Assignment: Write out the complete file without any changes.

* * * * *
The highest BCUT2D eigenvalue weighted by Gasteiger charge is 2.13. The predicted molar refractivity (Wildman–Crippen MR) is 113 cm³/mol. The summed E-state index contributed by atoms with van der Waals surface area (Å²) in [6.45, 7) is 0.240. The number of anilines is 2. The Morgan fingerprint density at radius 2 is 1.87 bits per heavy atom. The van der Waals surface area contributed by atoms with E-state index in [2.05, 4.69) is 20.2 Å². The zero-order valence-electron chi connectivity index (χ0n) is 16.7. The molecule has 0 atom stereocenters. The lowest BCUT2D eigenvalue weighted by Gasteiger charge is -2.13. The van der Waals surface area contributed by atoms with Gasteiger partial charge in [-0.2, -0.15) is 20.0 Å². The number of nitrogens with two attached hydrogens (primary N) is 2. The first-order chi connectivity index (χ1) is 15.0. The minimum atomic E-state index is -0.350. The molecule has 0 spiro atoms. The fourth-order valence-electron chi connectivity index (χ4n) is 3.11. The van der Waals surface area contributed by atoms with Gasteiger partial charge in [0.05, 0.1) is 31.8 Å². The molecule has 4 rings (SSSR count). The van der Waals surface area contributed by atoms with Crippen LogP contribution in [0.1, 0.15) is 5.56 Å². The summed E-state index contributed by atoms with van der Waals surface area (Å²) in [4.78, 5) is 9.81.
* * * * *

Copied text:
The highest BCUT2D eigenvalue weighted by Gasteiger charge is 2.13. The predicted molar refractivity (Wildman–Crippen MR) is 113 cm³/mol. The summed E-state index contributed by atoms with van der Waals surface area (Å²) in [6.45, 7) is 0.240. The number of anilines is 2. The Morgan fingerprint density at radius 2 is 1.87 bits per heavy atom. The van der Waals surface area contributed by atoms with E-state index in [2.05, 4.69) is 20.2 Å². The zero-order valence-electron chi connectivity index (χ0n) is 16.7. The molecule has 0 atom stereocenters. The lowest BCUT2D eigenvalue weighted by Gasteiger charge is -2.13. The van der Waals surface area contributed by atoms with Gasteiger partial charge in [-0.2, -0.15) is 20.0 Å². The number of nitrogens with two attached hydrogens (primary N) is 2. The first-order chi connectivity index (χ1) is 15.0. The minimum atomic E-state index is -0.350. The molecule has 0 spiro atoms. The fourth-order valence-electron chi connectivity index (χ4n) is 3.11. The van der Waals surface area contributed by atoms with Gasteiger partial charge in [0.05, 0.1) is 31.8 Å². The molecule has 4 rings (SSSR count). The van der Waals surface area contributed by atoms with Crippen LogP contribution in [0.1, 0.15) is 5.56 Å². The summed E-state index contributed by atoms with van der Waals surface area (Å²) in [4.78, 5) is 9.81.